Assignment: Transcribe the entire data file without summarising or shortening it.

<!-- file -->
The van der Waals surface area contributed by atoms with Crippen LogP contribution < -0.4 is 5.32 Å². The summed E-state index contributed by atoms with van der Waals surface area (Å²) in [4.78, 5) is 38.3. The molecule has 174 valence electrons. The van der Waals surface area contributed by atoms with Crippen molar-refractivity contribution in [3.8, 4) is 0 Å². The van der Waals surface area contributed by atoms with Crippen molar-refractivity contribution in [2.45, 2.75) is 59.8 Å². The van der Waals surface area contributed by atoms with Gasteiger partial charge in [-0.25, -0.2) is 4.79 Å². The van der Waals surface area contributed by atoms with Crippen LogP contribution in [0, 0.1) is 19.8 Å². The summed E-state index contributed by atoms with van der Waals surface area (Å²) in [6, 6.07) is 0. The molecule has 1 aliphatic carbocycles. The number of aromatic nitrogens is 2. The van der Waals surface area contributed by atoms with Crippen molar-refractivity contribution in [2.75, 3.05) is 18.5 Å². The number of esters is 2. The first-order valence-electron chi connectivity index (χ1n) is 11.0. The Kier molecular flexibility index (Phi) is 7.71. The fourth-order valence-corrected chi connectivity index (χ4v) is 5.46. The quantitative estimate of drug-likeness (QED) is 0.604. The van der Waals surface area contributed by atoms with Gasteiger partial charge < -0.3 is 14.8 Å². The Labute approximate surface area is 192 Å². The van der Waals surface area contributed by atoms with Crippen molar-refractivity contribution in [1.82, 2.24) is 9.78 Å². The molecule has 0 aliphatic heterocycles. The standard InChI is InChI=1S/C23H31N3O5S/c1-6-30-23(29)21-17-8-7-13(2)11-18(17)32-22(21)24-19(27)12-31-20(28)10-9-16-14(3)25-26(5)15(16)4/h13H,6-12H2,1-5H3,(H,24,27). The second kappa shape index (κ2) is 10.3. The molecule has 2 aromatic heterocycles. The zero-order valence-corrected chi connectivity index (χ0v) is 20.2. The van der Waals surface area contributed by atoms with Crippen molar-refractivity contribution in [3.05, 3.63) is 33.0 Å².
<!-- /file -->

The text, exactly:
The van der Waals surface area contributed by atoms with Crippen LogP contribution < -0.4 is 5.32 Å². The summed E-state index contributed by atoms with van der Waals surface area (Å²) in [4.78, 5) is 38.3. The molecule has 174 valence electrons. The van der Waals surface area contributed by atoms with Crippen molar-refractivity contribution in [3.8, 4) is 0 Å². The van der Waals surface area contributed by atoms with Crippen molar-refractivity contribution in [2.45, 2.75) is 59.8 Å². The van der Waals surface area contributed by atoms with Gasteiger partial charge in [-0.25, -0.2) is 4.79 Å². The van der Waals surface area contributed by atoms with Crippen LogP contribution in [0, 0.1) is 19.8 Å². The summed E-state index contributed by atoms with van der Waals surface area (Å²) in [6, 6.07) is 0. The molecule has 1 aliphatic carbocycles. The number of aromatic nitrogens is 2. The van der Waals surface area contributed by atoms with Crippen molar-refractivity contribution in [2.75, 3.05) is 18.5 Å². The number of esters is 2. The first-order valence-electron chi connectivity index (χ1n) is 11.0. The Kier molecular flexibility index (Phi) is 7.71. The fourth-order valence-corrected chi connectivity index (χ4v) is 5.46. The quantitative estimate of drug-likeness (QED) is 0.604. The van der Waals surface area contributed by atoms with Gasteiger partial charge < -0.3 is 14.8 Å². The Labute approximate surface area is 192 Å². The van der Waals surface area contributed by atoms with Crippen molar-refractivity contribution in [1.82, 2.24) is 9.78 Å². The molecule has 0 aliphatic heterocycles. The standard InChI is InChI=1S/C23H31N3O5S/c1-6-30-23(29)21-17-8-7-13(2)11-18(17)32-22(21)24-19(27)12-31-20(28)10-9-16-14(3)25-26(5)15(16)4/h13H,6-12H2,1-5H3,(H,24,27). The second kappa shape index (κ2) is 10.3. The molecule has 2 aromatic heterocycles. The zero-order valence-corrected chi connectivity index (χ0v) is 20.2. The van der Waals surface area contributed by atoms with Crippen molar-refractivity contribution in [3.05, 3.63) is 33.0 Å².